Opinion No. 2007 DNH 051
Defendants New Hampshire Youth Football & Spirit Conference ("NHYF"), Richard Pelletier, Robert Schiavoni, Ellen Schiavoni, and Deborah A. Smith bring counterclaims against Barbara Doughty and Jason Patch, and third-party claims against New Hampshire Pop Warner ("NHPW"), alleging civil conspiracy (Count I), fraud (Count II), unfair and deceptive practices in violation of N.H. Rev. Stat. Ann. ("RSA") 358-A (Count III), and common law trade name infringement under RSA 349:10 (Count IV). In addition, defendants are also asserting third-party claims against T.D. BankNorth, N.A. ("BankNorth"), for common law conversion (Count V), conversion in violation of RSA 382-A:3-420 (Count VI), wrongful dishonor in violation of RSA 382-A:4-402 (Count VII), negligence (Count VIII), and breach of contract (Count IX1 ). Along with their answer, counterclaims, and third-party claims (document no. 35), defendants filed a motion to add NHPW and BankNorth as third-party defendants (document no. 36). For the reasons set forth below, the court declines to exercise supplemental jurisdiction over all but one of defendants' claims. Defendants' motion to add third-party defendants is granted with respect to NHPW, but denied with respect to BankNorth.
In its March 1, 2007 order (document no. 38), the court declined to exercise supplemental jurisdiction over a number of state law claims in this case because they were not sufficiently related to the federal claims. Put differently, the state claims did not arise from the same "common nucleus of operative fact" as the federal claims. See Fafel v. DiPaola, 399 F.3d 403, 412 n. 10 (1st Cir. 2005) (explaining that 28 U.S.C. § 1367(a) codifies the "common nucleus of operative fact" test adopted in United Mine Workers v. Gibbs, 383 U.S. 715, 725 (1966) (citation and quotation marks omitted)). As a result of that order, plaintiff's federal case consists of four federal Lanham Act claims and one state trademark claim.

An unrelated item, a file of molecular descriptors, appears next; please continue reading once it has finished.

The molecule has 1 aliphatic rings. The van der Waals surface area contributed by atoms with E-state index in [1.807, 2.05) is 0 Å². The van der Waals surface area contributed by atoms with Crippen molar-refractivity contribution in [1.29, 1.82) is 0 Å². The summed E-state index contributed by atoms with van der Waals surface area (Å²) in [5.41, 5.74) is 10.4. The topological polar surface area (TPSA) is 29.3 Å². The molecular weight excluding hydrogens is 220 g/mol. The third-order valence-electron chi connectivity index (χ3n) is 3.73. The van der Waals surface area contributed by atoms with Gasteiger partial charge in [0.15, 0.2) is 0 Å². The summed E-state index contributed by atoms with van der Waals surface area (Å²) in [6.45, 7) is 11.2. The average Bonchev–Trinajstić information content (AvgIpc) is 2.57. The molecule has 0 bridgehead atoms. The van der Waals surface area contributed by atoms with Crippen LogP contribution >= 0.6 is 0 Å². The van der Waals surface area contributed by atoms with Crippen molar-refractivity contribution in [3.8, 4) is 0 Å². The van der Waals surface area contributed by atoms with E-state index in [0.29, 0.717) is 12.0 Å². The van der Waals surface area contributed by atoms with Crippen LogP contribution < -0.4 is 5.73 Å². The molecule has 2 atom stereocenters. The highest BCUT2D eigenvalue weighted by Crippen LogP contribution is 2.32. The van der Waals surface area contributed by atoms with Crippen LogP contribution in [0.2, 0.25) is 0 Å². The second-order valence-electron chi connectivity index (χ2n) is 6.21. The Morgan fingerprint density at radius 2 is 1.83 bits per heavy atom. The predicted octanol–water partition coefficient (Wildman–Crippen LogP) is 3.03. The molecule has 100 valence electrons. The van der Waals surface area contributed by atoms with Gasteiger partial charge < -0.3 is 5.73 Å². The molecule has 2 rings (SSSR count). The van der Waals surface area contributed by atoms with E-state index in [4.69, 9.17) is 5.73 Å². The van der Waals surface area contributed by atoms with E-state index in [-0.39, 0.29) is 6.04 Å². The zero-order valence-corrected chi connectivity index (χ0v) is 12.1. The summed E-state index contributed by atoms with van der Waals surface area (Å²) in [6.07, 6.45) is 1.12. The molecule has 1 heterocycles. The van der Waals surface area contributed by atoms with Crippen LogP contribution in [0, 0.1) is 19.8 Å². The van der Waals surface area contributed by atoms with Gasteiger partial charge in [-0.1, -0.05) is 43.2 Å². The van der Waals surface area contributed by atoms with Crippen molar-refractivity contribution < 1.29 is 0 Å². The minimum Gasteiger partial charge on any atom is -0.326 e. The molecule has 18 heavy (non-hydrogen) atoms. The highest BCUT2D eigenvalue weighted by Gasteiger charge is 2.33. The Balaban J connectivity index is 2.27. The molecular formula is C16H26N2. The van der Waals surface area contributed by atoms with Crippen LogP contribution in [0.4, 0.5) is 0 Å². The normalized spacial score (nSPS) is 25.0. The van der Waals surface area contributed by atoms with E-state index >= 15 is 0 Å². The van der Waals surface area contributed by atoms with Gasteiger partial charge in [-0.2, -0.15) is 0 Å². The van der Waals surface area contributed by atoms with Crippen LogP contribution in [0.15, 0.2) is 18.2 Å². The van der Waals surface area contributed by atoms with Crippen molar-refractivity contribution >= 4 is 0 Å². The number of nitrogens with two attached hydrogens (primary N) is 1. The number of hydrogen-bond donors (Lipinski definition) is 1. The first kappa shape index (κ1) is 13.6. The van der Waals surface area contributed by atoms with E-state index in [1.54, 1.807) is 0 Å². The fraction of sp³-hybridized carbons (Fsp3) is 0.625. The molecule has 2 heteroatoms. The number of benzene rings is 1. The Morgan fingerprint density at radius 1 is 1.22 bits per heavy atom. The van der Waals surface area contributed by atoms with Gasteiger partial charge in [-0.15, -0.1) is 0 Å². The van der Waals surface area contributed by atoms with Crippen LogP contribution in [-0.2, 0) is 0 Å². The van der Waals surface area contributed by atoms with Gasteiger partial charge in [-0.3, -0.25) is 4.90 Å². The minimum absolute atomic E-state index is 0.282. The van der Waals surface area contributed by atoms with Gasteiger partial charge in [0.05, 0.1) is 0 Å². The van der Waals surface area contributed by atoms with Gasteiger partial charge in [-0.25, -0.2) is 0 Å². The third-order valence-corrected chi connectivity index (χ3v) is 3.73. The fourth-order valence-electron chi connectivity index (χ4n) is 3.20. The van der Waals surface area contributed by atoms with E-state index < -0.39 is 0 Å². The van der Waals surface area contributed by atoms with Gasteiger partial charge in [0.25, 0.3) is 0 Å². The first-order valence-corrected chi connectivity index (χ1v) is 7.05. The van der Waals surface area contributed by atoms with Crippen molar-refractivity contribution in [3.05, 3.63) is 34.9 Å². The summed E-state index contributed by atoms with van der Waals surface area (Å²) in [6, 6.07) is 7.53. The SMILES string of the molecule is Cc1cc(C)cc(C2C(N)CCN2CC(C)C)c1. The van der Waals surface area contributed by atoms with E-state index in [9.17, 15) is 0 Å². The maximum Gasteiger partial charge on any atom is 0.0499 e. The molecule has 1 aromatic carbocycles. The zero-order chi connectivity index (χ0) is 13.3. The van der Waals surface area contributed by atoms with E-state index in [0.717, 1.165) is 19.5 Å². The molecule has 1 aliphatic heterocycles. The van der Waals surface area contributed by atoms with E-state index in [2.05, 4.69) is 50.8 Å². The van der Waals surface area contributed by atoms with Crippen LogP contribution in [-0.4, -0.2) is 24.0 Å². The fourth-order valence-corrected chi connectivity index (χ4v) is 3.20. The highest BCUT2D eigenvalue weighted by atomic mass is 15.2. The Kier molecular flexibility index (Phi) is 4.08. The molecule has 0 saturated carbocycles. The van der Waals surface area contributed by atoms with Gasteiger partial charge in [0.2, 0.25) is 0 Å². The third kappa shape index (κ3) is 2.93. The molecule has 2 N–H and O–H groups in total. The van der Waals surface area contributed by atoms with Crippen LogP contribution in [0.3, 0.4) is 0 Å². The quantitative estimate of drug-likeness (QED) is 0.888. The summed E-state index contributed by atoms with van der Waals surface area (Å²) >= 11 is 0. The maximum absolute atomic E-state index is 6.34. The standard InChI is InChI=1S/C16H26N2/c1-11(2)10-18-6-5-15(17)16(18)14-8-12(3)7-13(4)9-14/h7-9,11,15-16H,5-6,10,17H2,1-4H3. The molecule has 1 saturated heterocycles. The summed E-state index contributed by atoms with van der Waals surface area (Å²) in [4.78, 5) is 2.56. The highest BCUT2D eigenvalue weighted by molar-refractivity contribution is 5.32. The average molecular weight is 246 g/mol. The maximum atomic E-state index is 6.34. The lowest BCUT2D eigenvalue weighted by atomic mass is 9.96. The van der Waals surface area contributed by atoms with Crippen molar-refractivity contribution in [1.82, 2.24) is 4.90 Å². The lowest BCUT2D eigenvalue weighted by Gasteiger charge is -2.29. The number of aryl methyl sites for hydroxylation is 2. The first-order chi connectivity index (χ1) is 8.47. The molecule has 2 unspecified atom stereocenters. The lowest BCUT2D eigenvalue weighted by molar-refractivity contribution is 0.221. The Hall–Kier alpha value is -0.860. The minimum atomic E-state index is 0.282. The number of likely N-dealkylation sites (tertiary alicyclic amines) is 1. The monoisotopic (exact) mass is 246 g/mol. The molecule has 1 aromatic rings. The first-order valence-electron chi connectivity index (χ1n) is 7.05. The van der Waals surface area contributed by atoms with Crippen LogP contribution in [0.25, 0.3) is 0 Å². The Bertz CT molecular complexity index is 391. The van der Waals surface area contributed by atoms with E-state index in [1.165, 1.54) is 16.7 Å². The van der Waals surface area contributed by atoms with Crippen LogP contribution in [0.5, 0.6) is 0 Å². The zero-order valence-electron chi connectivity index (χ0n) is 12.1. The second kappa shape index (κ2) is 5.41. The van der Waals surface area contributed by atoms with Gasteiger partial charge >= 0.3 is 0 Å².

In declining jurisdiction, the court explained that the issues in this case are easily divided into two categories. The first involves trademark infringement and consumer confusion issues regarding the identity of NHYF and its association with Pop Warner. The second category involves the scope of authority possessed by the NHYF board and whether its decision to dissociate from Pop Warner, and actions taken with respect to that decision, were lawful. That categorization scheme applies equally to the counterclaims and third-party claims as well. The bulk of the defendants' counterclaims and third-party claims relate to rights and responsibilities of the parties related to the NHYF organization,2 while only one claim involves trademark infringement.3 As with plaintiffs' claims, the facts pertinent to resolution of trademark issues are quite distinct from those pertinent to the charitable trust issues that arise under state law.
In determining whether to exercise supplemental jurisdiction over counterclaims and third-party claims, a court must consider whether the claims are compulsory or permissive. See Iglesias v. Mut. Life Ins. Co., 156 F.3d 237, 241 (1st Cir. 1998). Third-party claims are always permissive, and are permitted as a matter of right within 10 days of serving the original answer, after which, the decision to allow such claims rests with the court. See FED. R. CIV. P. 14(a); see also Lehman v. Revolution Portfolio, LLC, 166 F.3d 389, 393 (1st Cir. 1999).